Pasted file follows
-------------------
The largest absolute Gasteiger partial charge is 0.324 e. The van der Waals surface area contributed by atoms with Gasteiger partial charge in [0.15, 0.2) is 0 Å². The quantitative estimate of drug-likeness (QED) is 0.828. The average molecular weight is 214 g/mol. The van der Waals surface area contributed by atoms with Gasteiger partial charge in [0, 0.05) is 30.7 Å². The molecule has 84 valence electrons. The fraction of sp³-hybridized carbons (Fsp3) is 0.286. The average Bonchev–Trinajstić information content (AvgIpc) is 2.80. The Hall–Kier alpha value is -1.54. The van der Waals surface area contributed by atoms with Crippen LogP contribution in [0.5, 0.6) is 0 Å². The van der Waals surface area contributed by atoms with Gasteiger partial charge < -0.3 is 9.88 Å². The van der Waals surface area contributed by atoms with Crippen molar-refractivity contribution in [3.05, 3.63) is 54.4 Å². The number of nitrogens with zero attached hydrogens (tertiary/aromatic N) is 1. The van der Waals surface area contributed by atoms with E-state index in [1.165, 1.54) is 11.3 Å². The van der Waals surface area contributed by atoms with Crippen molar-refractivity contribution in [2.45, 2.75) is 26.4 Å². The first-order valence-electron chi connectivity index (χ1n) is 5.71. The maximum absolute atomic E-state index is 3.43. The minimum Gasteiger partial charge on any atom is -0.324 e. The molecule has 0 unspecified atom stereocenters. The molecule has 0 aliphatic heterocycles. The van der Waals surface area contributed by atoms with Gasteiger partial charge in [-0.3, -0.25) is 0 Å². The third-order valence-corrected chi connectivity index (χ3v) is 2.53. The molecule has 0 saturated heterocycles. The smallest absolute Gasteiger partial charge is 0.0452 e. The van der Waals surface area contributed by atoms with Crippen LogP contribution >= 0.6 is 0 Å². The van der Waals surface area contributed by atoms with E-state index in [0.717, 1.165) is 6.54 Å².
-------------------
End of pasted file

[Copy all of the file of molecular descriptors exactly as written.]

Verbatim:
The largest absolute Gasteiger partial charge is 0.324 e. The van der Waals surface area contributed by atoms with Gasteiger partial charge in [0.15, 0.2) is 0 Å². The quantitative estimate of drug-likeness (QED) is 0.828. The average molecular weight is 214 g/mol. The van der Waals surface area contributed by atoms with Gasteiger partial charge in [0, 0.05) is 30.7 Å². The molecule has 84 valence electrons. The fraction of sp³-hybridized carbons (Fsp3) is 0.286. The average Bonchev–Trinajstić information content (AvgIpc) is 2.80. The Hall–Kier alpha value is -1.54. The van der Waals surface area contributed by atoms with Crippen LogP contribution in [0.5, 0.6) is 0 Å². The van der Waals surface area contributed by atoms with Gasteiger partial charge < -0.3 is 9.88 Å². The van der Waals surface area contributed by atoms with Crippen molar-refractivity contribution in [3.05, 3.63) is 54.4 Å². The number of nitrogens with zero attached hydrogens (tertiary/aromatic N) is 1. The van der Waals surface area contributed by atoms with E-state index in [1.165, 1.54) is 11.3 Å². The van der Waals surface area contributed by atoms with Crippen molar-refractivity contribution in [2.45, 2.75) is 26.4 Å². The first-order valence-electron chi connectivity index (χ1n) is 5.71. The maximum absolute atomic E-state index is 3.43. The minimum Gasteiger partial charge on any atom is -0.324 e. The molecule has 0 unspecified atom stereocenters. The molecule has 0 aliphatic heterocycles. The van der Waals surface area contributed by atoms with Gasteiger partial charge in [-0.3, -0.25) is 0 Å². The third-order valence-corrected chi connectivity index (χ3v) is 2.53. The molecule has 0 saturated heterocycles. The smallest absolute Gasteiger partial charge is 0.0452 e. The van der Waals surface area contributed by atoms with Crippen LogP contribution >= 0.6 is 0 Å². The van der Waals surface area contributed by atoms with E-state index in [0.717, 1.165) is 6.54 Å².